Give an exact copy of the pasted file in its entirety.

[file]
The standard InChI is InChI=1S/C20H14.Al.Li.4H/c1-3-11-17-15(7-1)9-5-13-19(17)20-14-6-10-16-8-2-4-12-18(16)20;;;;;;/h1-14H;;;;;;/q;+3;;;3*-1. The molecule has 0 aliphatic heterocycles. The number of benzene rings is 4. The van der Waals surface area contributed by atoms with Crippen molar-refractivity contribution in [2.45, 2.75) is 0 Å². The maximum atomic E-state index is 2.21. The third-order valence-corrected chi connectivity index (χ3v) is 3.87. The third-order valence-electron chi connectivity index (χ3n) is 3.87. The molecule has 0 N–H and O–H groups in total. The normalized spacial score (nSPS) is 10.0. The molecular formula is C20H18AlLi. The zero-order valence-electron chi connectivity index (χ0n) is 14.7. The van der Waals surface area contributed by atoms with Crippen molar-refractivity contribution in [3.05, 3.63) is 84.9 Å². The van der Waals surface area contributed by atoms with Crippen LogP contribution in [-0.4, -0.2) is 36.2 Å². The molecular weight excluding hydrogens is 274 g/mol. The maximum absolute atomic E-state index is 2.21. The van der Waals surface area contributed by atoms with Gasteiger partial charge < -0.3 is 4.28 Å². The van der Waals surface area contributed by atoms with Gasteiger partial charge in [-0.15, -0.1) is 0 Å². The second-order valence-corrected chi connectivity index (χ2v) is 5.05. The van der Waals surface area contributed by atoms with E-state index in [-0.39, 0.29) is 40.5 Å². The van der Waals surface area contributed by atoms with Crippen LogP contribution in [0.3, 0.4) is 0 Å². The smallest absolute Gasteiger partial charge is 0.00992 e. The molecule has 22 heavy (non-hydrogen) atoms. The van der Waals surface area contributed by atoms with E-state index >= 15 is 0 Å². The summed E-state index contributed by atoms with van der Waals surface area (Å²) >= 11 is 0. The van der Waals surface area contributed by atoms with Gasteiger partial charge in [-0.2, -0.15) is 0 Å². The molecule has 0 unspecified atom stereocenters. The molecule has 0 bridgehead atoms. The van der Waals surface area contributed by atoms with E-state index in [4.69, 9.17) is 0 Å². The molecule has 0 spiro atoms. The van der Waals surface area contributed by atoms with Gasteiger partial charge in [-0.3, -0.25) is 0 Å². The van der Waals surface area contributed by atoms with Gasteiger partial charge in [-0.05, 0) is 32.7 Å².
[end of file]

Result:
The standard InChI is InChI=1S/C20H14.Al.Li.4H/c1-3-11-17-15(7-1)9-5-13-19(17)20-14-6-10-16-8-2-4-12-18(16)20;;;;;;/h1-14H;;;;;;/q;+3;;;3*-1. The molecule has 0 aliphatic heterocycles. The number of benzene rings is 4. The van der Waals surface area contributed by atoms with Crippen molar-refractivity contribution in [2.45, 2.75) is 0 Å². The maximum atomic E-state index is 2.21. The third-order valence-corrected chi connectivity index (χ3v) is 3.87. The third-order valence-electron chi connectivity index (χ3n) is 3.87. The molecule has 0 N–H and O–H groups in total. The normalized spacial score (nSPS) is 10.0. The molecular formula is C20H18AlLi. The zero-order valence-electron chi connectivity index (χ0n) is 14.7. The van der Waals surface area contributed by atoms with Crippen molar-refractivity contribution in [3.05, 3.63) is 84.9 Å². The van der Waals surface area contributed by atoms with Crippen LogP contribution in [-0.4, -0.2) is 36.2 Å². The molecular weight excluding hydrogens is 274 g/mol. The maximum absolute atomic E-state index is 2.21. The van der Waals surface area contributed by atoms with Gasteiger partial charge < -0.3 is 4.28 Å². The van der Waals surface area contributed by atoms with Gasteiger partial charge in [-0.15, -0.1) is 0 Å². The second-order valence-corrected chi connectivity index (χ2v) is 5.05. The van der Waals surface area contributed by atoms with E-state index in [-0.39, 0.29) is 40.5 Å². The van der Waals surface area contributed by atoms with Crippen LogP contribution in [0.3, 0.4) is 0 Å². The smallest absolute Gasteiger partial charge is 0.00992 e. The molecule has 22 heavy (non-hydrogen) atoms. The van der Waals surface area contributed by atoms with E-state index >= 15 is 0 Å². The summed E-state index contributed by atoms with van der Waals surface area (Å²) >= 11 is 0. The van der Waals surface area contributed by atoms with Gasteiger partial charge in [-0.2, -0.15) is 0 Å². The molecule has 0 unspecified atom stereocenters. The molecule has 0 bridgehead atoms. The van der Waals surface area contributed by atoms with E-state index in [4.69, 9.17) is 0 Å². The molecule has 0 spiro atoms. The van der Waals surface area contributed by atoms with Gasteiger partial charge in [-0.3, -0.25) is 0 Å². The van der Waals surface area contributed by atoms with Gasteiger partial charge in [-0.05, 0) is 32.7 Å².